I have occasionally been involved in mini-movements lobbying to have ordinary (that is to say, not famous) people interviewed in newspapers and magazines. We sometimes make headway, but then the editor is summoned to a meeting with the advertising department and the feature pages are once again filled with famous, beautiful, boring people.
A name often dropped among the hacks I found to be of like mind was that of the demotic, iconoclastic broadcaster and writer Ray Gosling. Given the failure of our own battles against blandness, it seemed fitting that this figurehead was himself profiled in a recent TV documentary, entitled Bankrupt: Ray Gosling.
Gosling sums up the television and radio programmes that he has made in the course of 35 years as follows:
I was in the fields, so to speak, of the little things in life. Half-hour programmes to praise The Allotment, Sheds, and another half-hour - The Caravan. Portraits of places. Not London, Paris and Rome, but Goole, Weymouth. The little things of life are more important than the big things.
That comes from the new preface to Gosling's autobiography, Sum Total. First published by Faber & Faber in 1962, when he was 22, it is now reissued in an attractive edition by Pomona featuring a cover photograph of Gosling looking as foxy and incendiary as a young John Osborne. It is a terrific, if quite severely odd, book; a lost classic of the Youthquake, describing Gosling's childhood and young manhood as the world - and particularly his home town of Northampton - changed from being a place of Institute, Chapel and Co-op to a place of Tony Curtis haircuts and "Halfway to Paradise" on the jukebox.
Gosling was young at a time when youth was flowering; he was upper working class (his father was a mechanic with a taste for the plays of George Bernard Shaw) at a time when doors were opening for that section of society. Mix in his eccentricity and the result is a story of great volatility, full of sudden swerves. Admitted to grammar school, Gosling ran with the "lunatic fringe" of the local secondary modern; he moved from childhood snootiness, and Conservatism, to feeling scorn for the idea of bettering oneself. From being suspicious of church, he became, in adolescence, an Anglo-Catholic, liking its "lost" feeling, "no one ever turning up to the services". Later, he took a bus to Leicester where, after residing briefly in a monastery, he converted to Catholicism.
Between fifth and sixth form, he worked in a signal box near Wellingborough, with people's lives in his hands. "The idea . . . had a sense of charm about it. I'd be a key man," he writes, alarmingly. Here is his description of another signalman:
On sunny afternoons he'd put his hand in his leather belt, stand by the window that faced the road bridge, his lips puckered, sucking and chewing at the end of the rolled cigarette, spitting from time to time, and looking at the girls on their bikes, with their dresses being blown around by the wind as they crossed the bridge.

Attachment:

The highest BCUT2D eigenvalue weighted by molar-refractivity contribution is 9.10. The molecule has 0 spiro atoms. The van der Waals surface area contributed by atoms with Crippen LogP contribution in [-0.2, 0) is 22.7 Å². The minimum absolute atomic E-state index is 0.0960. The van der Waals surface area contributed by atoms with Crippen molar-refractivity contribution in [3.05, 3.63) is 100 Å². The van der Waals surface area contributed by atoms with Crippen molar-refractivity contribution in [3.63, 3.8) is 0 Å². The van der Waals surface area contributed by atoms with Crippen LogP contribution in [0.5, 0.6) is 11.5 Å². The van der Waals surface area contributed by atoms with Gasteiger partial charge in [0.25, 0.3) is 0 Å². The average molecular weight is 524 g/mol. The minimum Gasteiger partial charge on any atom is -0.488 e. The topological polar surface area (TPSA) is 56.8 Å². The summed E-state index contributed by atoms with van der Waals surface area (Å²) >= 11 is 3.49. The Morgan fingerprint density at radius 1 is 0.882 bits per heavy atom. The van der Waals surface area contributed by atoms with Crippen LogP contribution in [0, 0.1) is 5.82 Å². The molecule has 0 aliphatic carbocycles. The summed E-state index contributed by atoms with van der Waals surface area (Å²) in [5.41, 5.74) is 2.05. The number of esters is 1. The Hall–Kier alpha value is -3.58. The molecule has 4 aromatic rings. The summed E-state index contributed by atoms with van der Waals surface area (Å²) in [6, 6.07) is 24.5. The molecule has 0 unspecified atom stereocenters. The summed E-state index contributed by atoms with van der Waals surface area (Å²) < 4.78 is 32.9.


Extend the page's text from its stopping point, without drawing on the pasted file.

Gosling's prose is frequently as delicately beautiful as that. He writes as he speaks in his broadcasts, with looping repetitions and fragmentary afterthoughts. He may have been inspired by the "spontaneous prose" of Jack Kerouac, who is mentioned a couple of times here. He swoops into dialect ("That were the first time I come to Liverpool"), sometimes burbles away as oddly as the late comedian Stanley Unwin, and is particularly opaque about his sexuality, which perhaps you had to be in 1962.
After working in a leather goods factory (he describes a typical shift in hypnotic detail), he warily attended Leicester University. The students were mainly from the south. One even wore a cravat. "They leant back on their metal, modern chairs, all cold, and backslappish and cheery and ruggery." Afterwards, he got involved in rock'n'roll promotion, fretting about turning capitalist, but all that time he was pursuing his obsession with everyday life (as a student he would hitch-hike along the A6 just to hear lorry drivers talk) and following his watchwords of "observation" and "communication", getting things "across".
This book is about the development of a confident personality and, let's face it, an ego on virgin soil. At one point Gosling avers, embarrassedly, "I'm in a class on me own", but a little later he makes the point more confidently: "I'm in a class all of my own." He remains so, and his broadcasting career is apparently picking up again.
Andrew Martin's new novel, The Blackpool Highflyer, is published this month by Faber & Faber